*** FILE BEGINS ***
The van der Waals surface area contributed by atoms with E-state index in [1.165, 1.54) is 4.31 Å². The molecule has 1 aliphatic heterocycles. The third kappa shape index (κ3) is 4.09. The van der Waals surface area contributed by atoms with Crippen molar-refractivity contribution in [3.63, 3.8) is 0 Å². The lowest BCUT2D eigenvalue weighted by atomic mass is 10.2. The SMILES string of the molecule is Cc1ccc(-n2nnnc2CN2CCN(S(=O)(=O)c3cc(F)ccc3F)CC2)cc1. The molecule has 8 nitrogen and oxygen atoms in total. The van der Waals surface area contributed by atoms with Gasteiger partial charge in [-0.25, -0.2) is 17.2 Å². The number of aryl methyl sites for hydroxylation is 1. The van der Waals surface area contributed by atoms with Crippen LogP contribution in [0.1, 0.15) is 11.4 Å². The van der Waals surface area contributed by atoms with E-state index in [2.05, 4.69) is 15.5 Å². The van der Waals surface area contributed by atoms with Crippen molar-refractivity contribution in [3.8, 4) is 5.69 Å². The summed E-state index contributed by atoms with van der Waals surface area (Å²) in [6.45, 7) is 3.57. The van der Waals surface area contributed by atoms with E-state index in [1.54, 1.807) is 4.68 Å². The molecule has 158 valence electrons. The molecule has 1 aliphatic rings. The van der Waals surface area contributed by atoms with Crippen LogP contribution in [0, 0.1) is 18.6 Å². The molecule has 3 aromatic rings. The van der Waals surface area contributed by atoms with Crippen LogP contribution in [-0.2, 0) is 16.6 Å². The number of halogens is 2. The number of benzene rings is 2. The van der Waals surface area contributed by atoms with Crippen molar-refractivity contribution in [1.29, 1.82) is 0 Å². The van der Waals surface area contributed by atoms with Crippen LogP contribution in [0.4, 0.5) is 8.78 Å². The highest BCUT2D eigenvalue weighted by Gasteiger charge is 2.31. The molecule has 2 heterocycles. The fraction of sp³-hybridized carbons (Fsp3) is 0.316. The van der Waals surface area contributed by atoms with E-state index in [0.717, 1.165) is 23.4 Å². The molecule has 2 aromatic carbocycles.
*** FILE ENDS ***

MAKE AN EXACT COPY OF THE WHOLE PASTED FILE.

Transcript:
The van der Waals surface area contributed by atoms with E-state index in [1.165, 1.54) is 4.31 Å². The molecule has 1 aliphatic heterocycles. The third kappa shape index (κ3) is 4.09. The van der Waals surface area contributed by atoms with Crippen molar-refractivity contribution in [3.63, 3.8) is 0 Å². The lowest BCUT2D eigenvalue weighted by atomic mass is 10.2. The SMILES string of the molecule is Cc1ccc(-n2nnnc2CN2CCN(S(=O)(=O)c3cc(F)ccc3F)CC2)cc1. The molecule has 8 nitrogen and oxygen atoms in total. The van der Waals surface area contributed by atoms with Gasteiger partial charge in [-0.25, -0.2) is 17.2 Å². The number of aryl methyl sites for hydroxylation is 1. The van der Waals surface area contributed by atoms with Crippen LogP contribution in [0.1, 0.15) is 11.4 Å². The van der Waals surface area contributed by atoms with E-state index in [2.05, 4.69) is 15.5 Å². The van der Waals surface area contributed by atoms with Crippen molar-refractivity contribution in [3.8, 4) is 5.69 Å². The summed E-state index contributed by atoms with van der Waals surface area (Å²) in [6.45, 7) is 3.57. The van der Waals surface area contributed by atoms with E-state index in [1.54, 1.807) is 4.68 Å². The molecule has 158 valence electrons. The molecule has 1 aliphatic rings. The van der Waals surface area contributed by atoms with Crippen LogP contribution in [0, 0.1) is 18.6 Å². The molecule has 3 aromatic rings. The van der Waals surface area contributed by atoms with Crippen LogP contribution in [-0.2, 0) is 16.6 Å². The number of halogens is 2. The number of benzene rings is 2. The van der Waals surface area contributed by atoms with Crippen molar-refractivity contribution in [1.29, 1.82) is 0 Å². The van der Waals surface area contributed by atoms with Crippen LogP contribution in [0.4, 0.5) is 8.78 Å². The highest BCUT2D eigenvalue weighted by Gasteiger charge is 2.31. The molecule has 2 heterocycles. The fraction of sp³-hybridized carbons (Fsp3) is 0.316. The van der Waals surface area contributed by atoms with E-state index in [0.717, 1.165) is 23.4 Å². The molecule has 2 aromatic carbocycles.